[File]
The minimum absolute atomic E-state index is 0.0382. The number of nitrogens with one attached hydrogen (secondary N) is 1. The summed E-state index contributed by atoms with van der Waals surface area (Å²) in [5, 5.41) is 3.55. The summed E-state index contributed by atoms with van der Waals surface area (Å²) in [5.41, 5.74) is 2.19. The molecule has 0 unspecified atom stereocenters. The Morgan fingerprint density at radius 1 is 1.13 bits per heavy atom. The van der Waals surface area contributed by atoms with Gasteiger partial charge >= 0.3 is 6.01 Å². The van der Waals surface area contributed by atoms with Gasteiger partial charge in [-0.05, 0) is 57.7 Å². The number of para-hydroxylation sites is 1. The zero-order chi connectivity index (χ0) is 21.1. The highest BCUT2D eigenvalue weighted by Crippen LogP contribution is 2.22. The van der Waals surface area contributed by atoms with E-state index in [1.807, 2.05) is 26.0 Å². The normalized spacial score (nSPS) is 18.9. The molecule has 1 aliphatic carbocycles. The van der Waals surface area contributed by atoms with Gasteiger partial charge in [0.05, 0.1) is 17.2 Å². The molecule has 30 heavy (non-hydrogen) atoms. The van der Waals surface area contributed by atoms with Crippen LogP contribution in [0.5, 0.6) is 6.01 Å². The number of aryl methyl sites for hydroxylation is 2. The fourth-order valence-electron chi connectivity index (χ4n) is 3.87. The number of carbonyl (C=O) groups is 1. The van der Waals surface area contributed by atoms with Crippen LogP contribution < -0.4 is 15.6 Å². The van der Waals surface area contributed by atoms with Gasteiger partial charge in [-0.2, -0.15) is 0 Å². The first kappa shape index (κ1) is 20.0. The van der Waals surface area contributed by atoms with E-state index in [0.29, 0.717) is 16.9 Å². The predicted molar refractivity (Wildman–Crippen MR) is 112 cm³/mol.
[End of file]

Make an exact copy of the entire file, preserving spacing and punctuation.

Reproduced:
The minimum absolute atomic E-state index is 0.0382. The number of nitrogens with one attached hydrogen (secondary N) is 1. The summed E-state index contributed by atoms with van der Waals surface area (Å²) in [5, 5.41) is 3.55. The summed E-state index contributed by atoms with van der Waals surface area (Å²) in [5.41, 5.74) is 2.19. The molecule has 0 unspecified atom stereocenters. The Morgan fingerprint density at radius 1 is 1.13 bits per heavy atom. The van der Waals surface area contributed by atoms with Gasteiger partial charge >= 0.3 is 6.01 Å². The van der Waals surface area contributed by atoms with Gasteiger partial charge in [-0.05, 0) is 57.7 Å². The number of para-hydroxylation sites is 1. The zero-order chi connectivity index (χ0) is 21.1. The highest BCUT2D eigenvalue weighted by Crippen LogP contribution is 2.22. The van der Waals surface area contributed by atoms with E-state index in [1.807, 2.05) is 26.0 Å². The normalized spacial score (nSPS) is 18.9. The molecule has 1 aliphatic carbocycles. The van der Waals surface area contributed by atoms with Gasteiger partial charge in [0.05, 0.1) is 17.2 Å². The molecule has 30 heavy (non-hydrogen) atoms. The van der Waals surface area contributed by atoms with Crippen LogP contribution in [0.5, 0.6) is 6.01 Å². The number of aryl methyl sites for hydroxylation is 2. The fourth-order valence-electron chi connectivity index (χ4n) is 3.87. The number of carbonyl (C=O) groups is 1. The van der Waals surface area contributed by atoms with Crippen LogP contribution < -0.4 is 15.6 Å². The van der Waals surface area contributed by atoms with Gasteiger partial charge in [-0.2, -0.15) is 0 Å². The first kappa shape index (κ1) is 20.0. The van der Waals surface area contributed by atoms with E-state index in [0.29, 0.717) is 16.9 Å². The predicted molar refractivity (Wildman–Crippen MR) is 112 cm³/mol.